One Saturday morning in the summer of 1975 I awoke in the one-room apartment on New York’s Westside of my friend Karen who worked for a booking agency whose clients included Aerosmith. We’d been out together the night before and wound up there, and in the morning were woken by the doorbell, so she climbed out of bed, put on a bathrobe and spoke to whoever was outside on the street. A moment later she put down the entry-phone and turned to me.
“It’s Steven,” she said. “He’s coming up.”
“Steven who?” I asked, sitting up in bed. I hadn’t a stitch on. My clothes were strewn around the floor, as were hers.
“Tyler. He’s been recording all night and needs a bed.”
“Doesn’t he have a hotel?”
“Yes, but he’d rather sleep here, with me.”
“I don’t blame him. Are you and him er… ?”
“Not really. He just stays here sometimes.”
There was a knock on the door and Karen let Steven Tyler in. He was young then, and very eye-catching in a stylish, Jaggeresque, rock-star sort of way, all mouth and hair, sunglasses and silk scarves, and pencil-thin in tight black jeans and red velvet jacket. Before he could say anything Karen said, “Hi Steve. This is Chris. He works for Melody Maker, the English music paper.”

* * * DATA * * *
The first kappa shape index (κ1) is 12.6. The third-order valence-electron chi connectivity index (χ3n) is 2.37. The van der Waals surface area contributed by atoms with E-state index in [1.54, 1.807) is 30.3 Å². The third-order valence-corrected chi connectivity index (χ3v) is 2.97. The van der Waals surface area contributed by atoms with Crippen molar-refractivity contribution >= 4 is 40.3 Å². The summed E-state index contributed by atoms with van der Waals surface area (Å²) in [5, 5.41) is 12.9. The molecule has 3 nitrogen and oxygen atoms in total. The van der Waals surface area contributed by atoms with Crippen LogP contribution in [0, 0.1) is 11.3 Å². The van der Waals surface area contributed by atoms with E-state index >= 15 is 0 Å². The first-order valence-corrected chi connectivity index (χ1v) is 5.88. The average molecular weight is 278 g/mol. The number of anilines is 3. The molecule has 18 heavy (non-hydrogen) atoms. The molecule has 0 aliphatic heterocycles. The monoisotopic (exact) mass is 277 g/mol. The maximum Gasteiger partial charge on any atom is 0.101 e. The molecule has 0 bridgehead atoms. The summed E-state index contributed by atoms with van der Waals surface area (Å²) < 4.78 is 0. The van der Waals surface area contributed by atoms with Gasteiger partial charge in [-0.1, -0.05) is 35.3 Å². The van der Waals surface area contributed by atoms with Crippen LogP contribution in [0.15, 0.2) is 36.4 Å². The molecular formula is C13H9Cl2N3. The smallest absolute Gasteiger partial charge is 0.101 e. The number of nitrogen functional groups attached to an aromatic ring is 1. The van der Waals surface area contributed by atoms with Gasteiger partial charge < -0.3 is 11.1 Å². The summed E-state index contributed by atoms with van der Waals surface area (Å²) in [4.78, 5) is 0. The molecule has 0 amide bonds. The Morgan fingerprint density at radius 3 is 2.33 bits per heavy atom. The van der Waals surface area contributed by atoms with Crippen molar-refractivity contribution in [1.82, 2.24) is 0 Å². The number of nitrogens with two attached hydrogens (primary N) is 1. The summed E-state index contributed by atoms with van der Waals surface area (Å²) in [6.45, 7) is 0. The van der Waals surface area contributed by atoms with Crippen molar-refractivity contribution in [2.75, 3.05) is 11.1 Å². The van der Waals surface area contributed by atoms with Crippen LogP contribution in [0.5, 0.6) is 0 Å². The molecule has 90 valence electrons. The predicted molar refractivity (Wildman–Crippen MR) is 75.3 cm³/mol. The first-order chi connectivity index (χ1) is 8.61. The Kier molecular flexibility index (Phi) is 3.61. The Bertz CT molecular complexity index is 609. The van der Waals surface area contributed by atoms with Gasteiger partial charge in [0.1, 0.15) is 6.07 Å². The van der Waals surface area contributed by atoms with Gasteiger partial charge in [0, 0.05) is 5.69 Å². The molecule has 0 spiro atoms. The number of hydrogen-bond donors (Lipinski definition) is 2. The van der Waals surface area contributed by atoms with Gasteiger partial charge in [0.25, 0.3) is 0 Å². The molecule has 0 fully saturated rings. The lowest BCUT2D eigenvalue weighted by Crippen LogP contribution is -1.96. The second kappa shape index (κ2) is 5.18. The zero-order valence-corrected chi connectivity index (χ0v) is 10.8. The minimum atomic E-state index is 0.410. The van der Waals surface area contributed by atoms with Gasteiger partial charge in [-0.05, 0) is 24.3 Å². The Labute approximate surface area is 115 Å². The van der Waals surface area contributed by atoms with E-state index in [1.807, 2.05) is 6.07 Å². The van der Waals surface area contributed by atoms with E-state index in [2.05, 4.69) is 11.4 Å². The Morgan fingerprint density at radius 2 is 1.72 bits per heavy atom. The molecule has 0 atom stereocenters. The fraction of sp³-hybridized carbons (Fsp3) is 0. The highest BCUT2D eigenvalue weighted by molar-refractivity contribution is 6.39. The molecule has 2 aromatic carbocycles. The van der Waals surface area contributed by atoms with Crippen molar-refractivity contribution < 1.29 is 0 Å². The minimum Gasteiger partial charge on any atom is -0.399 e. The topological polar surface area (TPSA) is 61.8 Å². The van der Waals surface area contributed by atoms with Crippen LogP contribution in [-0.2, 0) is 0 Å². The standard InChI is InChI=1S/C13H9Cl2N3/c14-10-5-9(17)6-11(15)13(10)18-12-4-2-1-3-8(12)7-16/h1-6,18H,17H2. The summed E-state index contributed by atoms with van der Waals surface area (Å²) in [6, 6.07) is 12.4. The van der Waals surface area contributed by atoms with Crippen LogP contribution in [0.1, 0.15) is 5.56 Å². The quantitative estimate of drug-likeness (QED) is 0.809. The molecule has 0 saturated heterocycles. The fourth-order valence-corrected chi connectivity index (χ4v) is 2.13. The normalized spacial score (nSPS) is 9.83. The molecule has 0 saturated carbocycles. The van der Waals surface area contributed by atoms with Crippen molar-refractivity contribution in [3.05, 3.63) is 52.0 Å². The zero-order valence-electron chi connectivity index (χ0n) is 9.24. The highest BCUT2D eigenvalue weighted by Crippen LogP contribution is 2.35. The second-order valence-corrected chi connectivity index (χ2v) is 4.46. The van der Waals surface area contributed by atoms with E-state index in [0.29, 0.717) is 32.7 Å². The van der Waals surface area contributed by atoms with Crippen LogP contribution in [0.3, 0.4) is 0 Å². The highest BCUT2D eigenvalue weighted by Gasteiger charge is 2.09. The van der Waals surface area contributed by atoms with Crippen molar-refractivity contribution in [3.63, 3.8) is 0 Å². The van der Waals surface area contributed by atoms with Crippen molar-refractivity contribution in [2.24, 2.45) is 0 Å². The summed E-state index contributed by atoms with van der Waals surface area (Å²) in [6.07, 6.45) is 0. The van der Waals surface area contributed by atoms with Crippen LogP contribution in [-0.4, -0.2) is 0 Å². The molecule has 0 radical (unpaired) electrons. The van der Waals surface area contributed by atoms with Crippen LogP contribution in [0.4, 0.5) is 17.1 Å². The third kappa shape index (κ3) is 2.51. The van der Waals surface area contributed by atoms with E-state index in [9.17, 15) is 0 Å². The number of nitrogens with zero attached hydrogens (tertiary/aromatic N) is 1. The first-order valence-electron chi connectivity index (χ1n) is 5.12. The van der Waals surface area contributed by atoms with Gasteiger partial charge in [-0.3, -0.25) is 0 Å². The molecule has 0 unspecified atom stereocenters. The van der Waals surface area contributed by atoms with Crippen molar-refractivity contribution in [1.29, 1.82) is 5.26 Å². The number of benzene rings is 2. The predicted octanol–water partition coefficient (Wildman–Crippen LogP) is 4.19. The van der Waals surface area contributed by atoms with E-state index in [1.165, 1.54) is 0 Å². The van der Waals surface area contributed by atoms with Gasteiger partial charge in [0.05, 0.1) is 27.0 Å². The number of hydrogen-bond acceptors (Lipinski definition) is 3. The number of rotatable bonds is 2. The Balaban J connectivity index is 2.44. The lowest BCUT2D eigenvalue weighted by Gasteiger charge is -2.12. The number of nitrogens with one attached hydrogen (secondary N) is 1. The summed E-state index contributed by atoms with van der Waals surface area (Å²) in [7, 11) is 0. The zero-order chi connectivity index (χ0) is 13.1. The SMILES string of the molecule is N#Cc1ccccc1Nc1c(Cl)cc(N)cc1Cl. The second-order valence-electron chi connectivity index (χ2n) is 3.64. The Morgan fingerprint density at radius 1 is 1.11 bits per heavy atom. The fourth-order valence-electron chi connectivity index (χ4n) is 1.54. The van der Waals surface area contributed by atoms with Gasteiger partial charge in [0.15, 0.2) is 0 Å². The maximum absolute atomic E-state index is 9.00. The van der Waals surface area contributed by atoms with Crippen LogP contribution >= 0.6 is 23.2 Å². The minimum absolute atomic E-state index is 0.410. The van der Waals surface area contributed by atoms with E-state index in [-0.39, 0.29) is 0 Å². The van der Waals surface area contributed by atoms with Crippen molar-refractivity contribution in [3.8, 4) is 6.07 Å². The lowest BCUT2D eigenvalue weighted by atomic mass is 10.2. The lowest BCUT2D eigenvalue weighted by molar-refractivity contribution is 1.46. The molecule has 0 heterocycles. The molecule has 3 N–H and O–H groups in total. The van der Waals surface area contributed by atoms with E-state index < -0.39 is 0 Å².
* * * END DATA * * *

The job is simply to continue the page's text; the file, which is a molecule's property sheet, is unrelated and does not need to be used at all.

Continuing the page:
“Hello Steve,” I called from across the apartment. Steve looked quizzically at Karen and then at me in her bed, and seemed stuck for words. Eventually he said: “Karen, I need to use your bathroom.”
He went into Karen’s bathroom – can’t think why – and locked the door.
“Do you want me to go?” I asked, quietly, so that Steve wouldn’t hear.
“Not really,” she replied. “It’s up to you.”
Karen was making coffee when Steve came out of the bathroom, rubbing his nose – can’t think why. He took in that we were both now half-dressed and sat down at the dining table opposite me. We grinned at one another but didn't speak. It was pretty obvious he wasn’t too delighted to find me here, any more than I was delighted at his arrival. I also got the impression that Karen wasn’t really in the mood to entertain him either, not at 9am on a Saturday anyway.
We drank our coffee and made small talk. I can’t remember contributing much to the conversation, only that I was determined to sit it out and not abandon my position, not in these circumstances.
As lead singer with the then rapidly up-and–coming Aerosmith, Steve Tyler was obviously more than a match for me in the pulling stakes, but I was here first and was unwilling to relinquish Karen to him, especially as she seemed fairly indifferent to his charms. About 20 minutes went by before Steve realised I was definitely staying put and lost his patience, so he rose to his feet, a bit reluctantly I think, thanked Karen for the coffee and headed for the door.
“See you ‘round man,” he said in my direction.
“Bye Steve,” I murmured, probably a bit smugly.
Karen walked across the room with him. At the door he pecked her on the cheek, opened it and stepped out. She closed it quietly behind him.
“Thank you for staying,” she said.
I never met Steve Tyler again.